Composed by Rev. M. P. Kinney, and sung at the dedication of the Church, November, 1854
Oh, God of Jacob, how Thine ear,
Attend our supplicating voice;
In majesty Thyself appear,
And bis us all in Thee rejoice.

Oh, let these walls forever stand,
A monument of Thy rich grace;
Adorned in beauty by Thy hand,
An earthly home, Thy dwelling place.

Here may Thy worship be sincere,
May willing soals Thy praises sing;
And in return to Thou draw near,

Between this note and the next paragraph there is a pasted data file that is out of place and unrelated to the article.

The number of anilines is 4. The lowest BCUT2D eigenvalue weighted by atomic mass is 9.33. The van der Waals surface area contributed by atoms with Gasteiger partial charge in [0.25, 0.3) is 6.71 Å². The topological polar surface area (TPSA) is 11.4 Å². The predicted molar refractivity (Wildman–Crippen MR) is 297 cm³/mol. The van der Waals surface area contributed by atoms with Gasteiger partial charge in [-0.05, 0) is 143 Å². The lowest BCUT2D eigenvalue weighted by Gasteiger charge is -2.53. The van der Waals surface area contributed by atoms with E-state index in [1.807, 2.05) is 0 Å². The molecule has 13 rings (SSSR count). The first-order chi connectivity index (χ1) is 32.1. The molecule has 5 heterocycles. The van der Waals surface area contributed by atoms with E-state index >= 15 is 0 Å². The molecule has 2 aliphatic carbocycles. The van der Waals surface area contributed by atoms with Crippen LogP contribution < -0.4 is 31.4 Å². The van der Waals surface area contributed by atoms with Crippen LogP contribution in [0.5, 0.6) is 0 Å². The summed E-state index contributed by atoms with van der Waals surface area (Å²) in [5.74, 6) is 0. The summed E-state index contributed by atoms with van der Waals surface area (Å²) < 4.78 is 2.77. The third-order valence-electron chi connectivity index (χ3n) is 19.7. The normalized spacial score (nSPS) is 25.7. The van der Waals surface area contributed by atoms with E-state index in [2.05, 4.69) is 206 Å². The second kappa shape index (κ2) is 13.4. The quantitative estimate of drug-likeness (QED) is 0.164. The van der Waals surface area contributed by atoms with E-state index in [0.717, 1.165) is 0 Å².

And gracious, own our offerings.

Thy name shall be recorded here,
And here display Thy glory, Lord;
Fill every heart with final fear,
And clothe with power Thy sacred word.

So may this house henceforward prove
A place of rest to mortals given;
And better, far, may it become
To them, indeed, the gate of Heaven.

Connected with the Church is a Sabbath school, with an average attendance of 160, of which J. R. Brearley is Superintendent and R. S. Adams, Assitant Superintendent. Also the Children's Temperance Band, with a membership of sixty, which number is rapidly increasing. The society is chiefly in charge of Mrs. William H. Hinckley, the Pastor's wife.